Tennessee floods: 22 people killed after record rainfall in American state - is it related to Storm Henri?

The meteorological event saw ‘an incredible amount of water in the atmosphere’, which was dumped across the same area ‘over and over and over’

The focus may be on Storm Henri and the disruption the now ex-hurricane is wreaking up the US’ north east coast, but elsewhere in the United States, the weather has been just as deadly.

At least 22 people are known to have been killed in Tennessee after record-breaking rainfall led to surging floodwaters through the middle of the state.

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Rescue crews continue to search desperately for survivors, as the cleanup gets underway.

But what exactly happened? And what is the extent of the damage?

Here is everything you need to know about it.

What happened?

Up to 17 inches of rain fell in Humphreys County in the centre of the state of Tennessee in less than 24 hours on Saturday (21 August).

That’s a new record for one-day rainfall in Tennessee, and one that surpasses the previous high-point by more than three inches, according to the National Weather Service.

The hardest-hit areas saw double the rain that area of Middle Tennessee had in the previous worst-case scenario for flooding, meteorologists said.

Lines of storms moved over the area for hours, a scenario scientists have warned may be more common due to climate change.

Many roads in rural areas were made impassable by the waters, as communication infrastructure was affected, limiting telephone and internet connections to large numbers of affected residents.

Though the rains have subsided, affected areas remain flooded, with water damage leaving a heartbreaking trail of damaged homes and businesses in its wake.

How many people have died?

At least 22 people are known to have lost their lives as a result of the flooding, with many more still missing.

Humphreys County Sheriff Chris Davis said the majority of those missing residents lived in the neighbourhoods where the water rose the fastest.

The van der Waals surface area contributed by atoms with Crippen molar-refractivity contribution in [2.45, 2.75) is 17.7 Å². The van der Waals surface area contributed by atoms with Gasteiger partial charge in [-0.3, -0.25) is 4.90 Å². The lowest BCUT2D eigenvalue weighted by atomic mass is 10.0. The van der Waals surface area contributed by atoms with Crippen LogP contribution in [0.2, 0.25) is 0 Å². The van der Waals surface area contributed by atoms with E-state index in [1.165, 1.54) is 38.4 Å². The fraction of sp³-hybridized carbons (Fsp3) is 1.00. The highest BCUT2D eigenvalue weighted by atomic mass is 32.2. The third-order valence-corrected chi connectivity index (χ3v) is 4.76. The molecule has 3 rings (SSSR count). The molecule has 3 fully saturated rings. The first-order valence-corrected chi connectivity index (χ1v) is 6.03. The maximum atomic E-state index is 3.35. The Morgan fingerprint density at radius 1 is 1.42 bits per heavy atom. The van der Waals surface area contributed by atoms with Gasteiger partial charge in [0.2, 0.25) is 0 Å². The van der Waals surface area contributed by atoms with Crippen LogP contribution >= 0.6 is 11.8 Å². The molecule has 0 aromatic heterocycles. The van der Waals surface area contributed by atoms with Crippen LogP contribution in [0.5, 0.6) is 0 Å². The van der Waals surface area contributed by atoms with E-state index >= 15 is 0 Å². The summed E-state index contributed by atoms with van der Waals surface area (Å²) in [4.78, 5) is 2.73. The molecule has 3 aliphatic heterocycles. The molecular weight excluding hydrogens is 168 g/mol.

Kristi Brown, a coordinator for health and safety supervisor with Humphreys County Schools, said emergency workers were searching door to door.

Tennessee Emergency Management Director Patrick Sheehan struck a despairing tone as addressed reporters.

“I would expect, given the number of fatalities,” he said, “that we’re going to see mostly recovery efforts at this point rather than rescue efforts.”

The names of the missing were on a board in the county’s emergency centre and listed on a city department’s Facebook page.

Among the dead are twin babies who were swept from their father’s arms, according to surviving family members, and a foreman at country music star Loretta Lynn’s ranch.

At the beginning of a news conference on Storm Henri’s impact, President Joe Biden offered condolences to the people of Tennessee and directed federal disaster officials to talk with the governor and offer assistance.

GoFundMe pages have been made asking for help for funeral expenses for the dead, including the 7-month-old twins.

What role did climate change play?

“Forecasting almost a record is something we don’t do very often,” said Krissy Hurley, a weather service meteorologist in Nashville. “Double the amount we’ve ever seen was almost unfathomable.”

Hurley said it is impossible to know the exact role of climate change in regards to the floods, but she said that in the past year her office has already dealt with floods that used to be expected once every 100 years three times.

“We had an incredible amount of water in the atmosphere,” Hurley said of Saturday’s flooding. “Thunderstorms developed and moved across the same area over and over and over.”

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